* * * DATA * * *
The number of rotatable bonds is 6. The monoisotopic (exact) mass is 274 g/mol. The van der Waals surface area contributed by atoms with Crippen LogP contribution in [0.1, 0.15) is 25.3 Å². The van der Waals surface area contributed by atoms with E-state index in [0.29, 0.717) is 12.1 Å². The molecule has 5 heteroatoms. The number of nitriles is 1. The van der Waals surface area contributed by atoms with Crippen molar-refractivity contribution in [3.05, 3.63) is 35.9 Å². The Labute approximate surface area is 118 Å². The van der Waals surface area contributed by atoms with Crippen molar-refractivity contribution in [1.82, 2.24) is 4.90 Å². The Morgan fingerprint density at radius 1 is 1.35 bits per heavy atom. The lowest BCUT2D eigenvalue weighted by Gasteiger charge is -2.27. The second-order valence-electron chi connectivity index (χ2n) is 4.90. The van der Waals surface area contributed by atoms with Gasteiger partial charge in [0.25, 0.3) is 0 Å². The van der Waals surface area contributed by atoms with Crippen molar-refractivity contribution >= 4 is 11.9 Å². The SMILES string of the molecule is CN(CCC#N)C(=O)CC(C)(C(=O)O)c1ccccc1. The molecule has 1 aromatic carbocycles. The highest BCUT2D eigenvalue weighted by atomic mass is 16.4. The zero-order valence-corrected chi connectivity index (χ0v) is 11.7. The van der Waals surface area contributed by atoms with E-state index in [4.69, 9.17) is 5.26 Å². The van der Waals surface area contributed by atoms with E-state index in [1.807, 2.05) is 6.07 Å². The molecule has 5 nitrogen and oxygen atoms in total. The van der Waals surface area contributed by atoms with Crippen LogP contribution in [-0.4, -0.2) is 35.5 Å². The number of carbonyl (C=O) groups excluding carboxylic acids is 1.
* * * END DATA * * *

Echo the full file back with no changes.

The number of rotatable bonds is 6. The monoisotopic (exact) mass is 274 g/mol. The van der Waals surface area contributed by atoms with Crippen LogP contribution in [0.1, 0.15) is 25.3 Å². The van der Waals surface area contributed by atoms with E-state index in [0.29, 0.717) is 12.1 Å². The molecule has 5 heteroatoms. The number of nitriles is 1. The van der Waals surface area contributed by atoms with Crippen molar-refractivity contribution in [3.05, 3.63) is 35.9 Å². The Labute approximate surface area is 118 Å². The van der Waals surface area contributed by atoms with Crippen molar-refractivity contribution in [1.82, 2.24) is 4.90 Å². The Morgan fingerprint density at radius 1 is 1.35 bits per heavy atom. The lowest BCUT2D eigenvalue weighted by Gasteiger charge is -2.27. The second-order valence-electron chi connectivity index (χ2n) is 4.90. The van der Waals surface area contributed by atoms with Gasteiger partial charge in [0.25, 0.3) is 0 Å². The van der Waals surface area contributed by atoms with Crippen molar-refractivity contribution >= 4 is 11.9 Å². The SMILES string of the molecule is CN(CCC#N)C(=O)CC(C)(C(=O)O)c1ccccc1. The molecule has 1 aromatic carbocycles. The highest BCUT2D eigenvalue weighted by atomic mass is 16.4. The zero-order valence-corrected chi connectivity index (χ0v) is 11.7. The van der Waals surface area contributed by atoms with E-state index in [4.69, 9.17) is 5.26 Å². The van der Waals surface area contributed by atoms with E-state index in [1.807, 2.05) is 6.07 Å². The molecule has 5 nitrogen and oxygen atoms in total. The van der Waals surface area contributed by atoms with Crippen LogP contribution in [-0.4, -0.2) is 35.5 Å². The number of carbonyl (C=O) groups excluding carboxylic acids is 1.